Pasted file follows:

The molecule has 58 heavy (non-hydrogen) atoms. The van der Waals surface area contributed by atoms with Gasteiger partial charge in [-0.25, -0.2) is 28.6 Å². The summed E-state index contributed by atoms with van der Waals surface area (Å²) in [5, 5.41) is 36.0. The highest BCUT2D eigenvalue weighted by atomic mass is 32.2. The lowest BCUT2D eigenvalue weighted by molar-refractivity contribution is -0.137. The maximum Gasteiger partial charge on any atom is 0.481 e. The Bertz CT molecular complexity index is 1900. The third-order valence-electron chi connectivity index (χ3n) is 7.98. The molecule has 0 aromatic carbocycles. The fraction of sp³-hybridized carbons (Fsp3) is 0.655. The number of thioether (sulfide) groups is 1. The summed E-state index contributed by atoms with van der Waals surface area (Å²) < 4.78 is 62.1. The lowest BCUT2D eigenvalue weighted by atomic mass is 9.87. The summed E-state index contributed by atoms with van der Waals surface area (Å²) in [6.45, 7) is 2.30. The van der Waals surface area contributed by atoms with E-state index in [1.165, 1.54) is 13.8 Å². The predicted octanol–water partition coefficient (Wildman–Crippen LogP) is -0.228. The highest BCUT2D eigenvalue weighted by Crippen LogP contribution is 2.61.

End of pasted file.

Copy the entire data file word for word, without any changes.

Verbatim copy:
The molecule has 58 heavy (non-hydrogen) atoms. The van der Waals surface area contributed by atoms with Gasteiger partial charge in [-0.25, -0.2) is 28.6 Å². The summed E-state index contributed by atoms with van der Waals surface area (Å²) in [5, 5.41) is 36.0. The highest BCUT2D eigenvalue weighted by atomic mass is 32.2. The lowest BCUT2D eigenvalue weighted by molar-refractivity contribution is -0.137. The maximum Gasteiger partial charge on any atom is 0.481 e. The Bertz CT molecular complexity index is 1900. The third-order valence-electron chi connectivity index (χ3n) is 7.98. The molecule has 0 aromatic carbocycles. The fraction of sp³-hybridized carbons (Fsp3) is 0.655. The number of thioether (sulfide) groups is 1. The summed E-state index contributed by atoms with van der Waals surface area (Å²) < 4.78 is 62.1. The lowest BCUT2D eigenvalue weighted by atomic mass is 9.87. The summed E-state index contributed by atoms with van der Waals surface area (Å²) in [6.45, 7) is 2.30. The van der Waals surface area contributed by atoms with E-state index in [1.165, 1.54) is 13.8 Å². The predicted octanol–water partition coefficient (Wildman–Crippen LogP) is -0.228. The highest BCUT2D eigenvalue weighted by Crippen LogP contribution is 2.61.